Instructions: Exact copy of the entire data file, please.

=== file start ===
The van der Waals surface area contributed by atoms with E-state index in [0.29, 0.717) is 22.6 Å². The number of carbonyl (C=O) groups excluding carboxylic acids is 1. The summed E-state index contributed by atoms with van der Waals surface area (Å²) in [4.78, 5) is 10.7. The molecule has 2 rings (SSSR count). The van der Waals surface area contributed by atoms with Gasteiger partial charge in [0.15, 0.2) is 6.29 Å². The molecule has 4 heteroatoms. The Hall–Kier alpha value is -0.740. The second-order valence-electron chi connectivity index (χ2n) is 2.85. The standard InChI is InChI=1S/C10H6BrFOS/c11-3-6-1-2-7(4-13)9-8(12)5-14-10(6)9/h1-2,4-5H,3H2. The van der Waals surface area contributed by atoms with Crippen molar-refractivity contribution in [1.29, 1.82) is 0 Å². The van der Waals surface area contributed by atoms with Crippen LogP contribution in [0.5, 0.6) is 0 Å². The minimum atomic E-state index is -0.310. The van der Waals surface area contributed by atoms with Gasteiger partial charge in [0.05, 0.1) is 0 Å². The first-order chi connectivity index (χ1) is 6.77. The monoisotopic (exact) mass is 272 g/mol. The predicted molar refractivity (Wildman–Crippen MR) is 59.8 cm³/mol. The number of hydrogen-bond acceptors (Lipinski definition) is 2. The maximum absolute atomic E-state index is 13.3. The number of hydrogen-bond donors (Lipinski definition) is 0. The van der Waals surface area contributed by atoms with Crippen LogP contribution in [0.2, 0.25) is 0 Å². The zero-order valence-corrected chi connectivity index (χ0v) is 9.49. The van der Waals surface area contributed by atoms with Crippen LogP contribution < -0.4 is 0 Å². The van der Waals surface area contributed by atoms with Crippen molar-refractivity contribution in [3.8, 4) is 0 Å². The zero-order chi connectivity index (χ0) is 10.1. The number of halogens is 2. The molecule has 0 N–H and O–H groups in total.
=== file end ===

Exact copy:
The van der Waals surface area contributed by atoms with E-state index in [0.29, 0.717) is 22.6 Å². The number of carbonyl (C=O) groups excluding carboxylic acids is 1. The summed E-state index contributed by atoms with van der Waals surface area (Å²) in [4.78, 5) is 10.7. The molecule has 2 rings (SSSR count). The van der Waals surface area contributed by atoms with Gasteiger partial charge in [0.15, 0.2) is 6.29 Å². The molecule has 4 heteroatoms. The Hall–Kier alpha value is -0.740. The second-order valence-electron chi connectivity index (χ2n) is 2.85. The standard InChI is InChI=1S/C10H6BrFOS/c11-3-6-1-2-7(4-13)9-8(12)5-14-10(6)9/h1-2,4-5H,3H2. The van der Waals surface area contributed by atoms with Crippen molar-refractivity contribution in [1.29, 1.82) is 0 Å². The van der Waals surface area contributed by atoms with Crippen LogP contribution in [0.5, 0.6) is 0 Å². The minimum atomic E-state index is -0.310. The van der Waals surface area contributed by atoms with Gasteiger partial charge in [0.05, 0.1) is 0 Å². The first-order chi connectivity index (χ1) is 6.77. The monoisotopic (exact) mass is 272 g/mol. The predicted molar refractivity (Wildman–Crippen MR) is 59.8 cm³/mol. The number of hydrogen-bond acceptors (Lipinski definition) is 2. The maximum absolute atomic E-state index is 13.3. The number of hydrogen-bond donors (Lipinski definition) is 0. The van der Waals surface area contributed by atoms with Crippen LogP contribution in [0.2, 0.25) is 0 Å². The zero-order valence-corrected chi connectivity index (χ0v) is 9.49. The van der Waals surface area contributed by atoms with Crippen LogP contribution < -0.4 is 0 Å². The van der Waals surface area contributed by atoms with Crippen molar-refractivity contribution in [3.8, 4) is 0 Å². The zero-order chi connectivity index (χ0) is 10.1. The number of halogens is 2. The molecule has 0 N–H and O–H groups in total.